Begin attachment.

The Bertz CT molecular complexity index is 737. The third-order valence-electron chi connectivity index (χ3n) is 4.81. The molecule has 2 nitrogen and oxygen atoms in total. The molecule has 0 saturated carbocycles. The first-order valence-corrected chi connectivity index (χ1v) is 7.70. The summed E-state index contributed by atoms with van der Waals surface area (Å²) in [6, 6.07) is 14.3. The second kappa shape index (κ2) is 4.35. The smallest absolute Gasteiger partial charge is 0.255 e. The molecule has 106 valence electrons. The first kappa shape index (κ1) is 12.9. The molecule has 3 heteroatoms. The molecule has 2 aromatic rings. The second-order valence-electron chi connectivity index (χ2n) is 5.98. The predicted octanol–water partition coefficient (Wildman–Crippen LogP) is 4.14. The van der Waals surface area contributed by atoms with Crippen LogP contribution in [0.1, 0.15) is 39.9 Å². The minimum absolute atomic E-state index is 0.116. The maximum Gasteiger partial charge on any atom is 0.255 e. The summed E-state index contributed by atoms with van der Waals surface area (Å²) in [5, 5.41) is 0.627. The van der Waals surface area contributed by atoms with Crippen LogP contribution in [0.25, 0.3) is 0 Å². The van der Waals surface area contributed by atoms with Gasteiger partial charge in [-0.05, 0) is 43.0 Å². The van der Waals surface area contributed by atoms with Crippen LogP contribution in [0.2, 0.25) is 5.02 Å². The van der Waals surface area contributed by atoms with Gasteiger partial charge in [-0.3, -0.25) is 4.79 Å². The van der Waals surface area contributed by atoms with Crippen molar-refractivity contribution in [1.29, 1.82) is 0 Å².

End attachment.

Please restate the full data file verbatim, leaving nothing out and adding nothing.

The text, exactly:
The Bertz CT molecular complexity index is 737. The third-order valence-electron chi connectivity index (χ3n) is 4.81. The molecule has 2 nitrogen and oxygen atoms in total. The molecule has 0 saturated carbocycles. The first-order valence-corrected chi connectivity index (χ1v) is 7.70. The summed E-state index contributed by atoms with van der Waals surface area (Å²) in [6, 6.07) is 14.3. The second kappa shape index (κ2) is 4.35. The smallest absolute Gasteiger partial charge is 0.255 e. The molecule has 106 valence electrons. The first kappa shape index (κ1) is 12.9. The molecule has 3 heteroatoms. The molecule has 2 aromatic rings. The second-order valence-electron chi connectivity index (χ2n) is 5.98. The predicted octanol–water partition coefficient (Wildman–Crippen LogP) is 4.14. The van der Waals surface area contributed by atoms with Crippen LogP contribution in [0.1, 0.15) is 39.9 Å². The minimum absolute atomic E-state index is 0.116. The maximum Gasteiger partial charge on any atom is 0.255 e. The summed E-state index contributed by atoms with van der Waals surface area (Å²) in [5, 5.41) is 0.627. The van der Waals surface area contributed by atoms with Crippen LogP contribution in [0.25, 0.3) is 0 Å². The van der Waals surface area contributed by atoms with Gasteiger partial charge in [-0.05, 0) is 43.0 Å². The van der Waals surface area contributed by atoms with Crippen LogP contribution in [0.2, 0.25) is 5.02 Å². The van der Waals surface area contributed by atoms with Gasteiger partial charge in [-0.3, -0.25) is 4.79 Å². The van der Waals surface area contributed by atoms with Crippen molar-refractivity contribution in [1.29, 1.82) is 0 Å².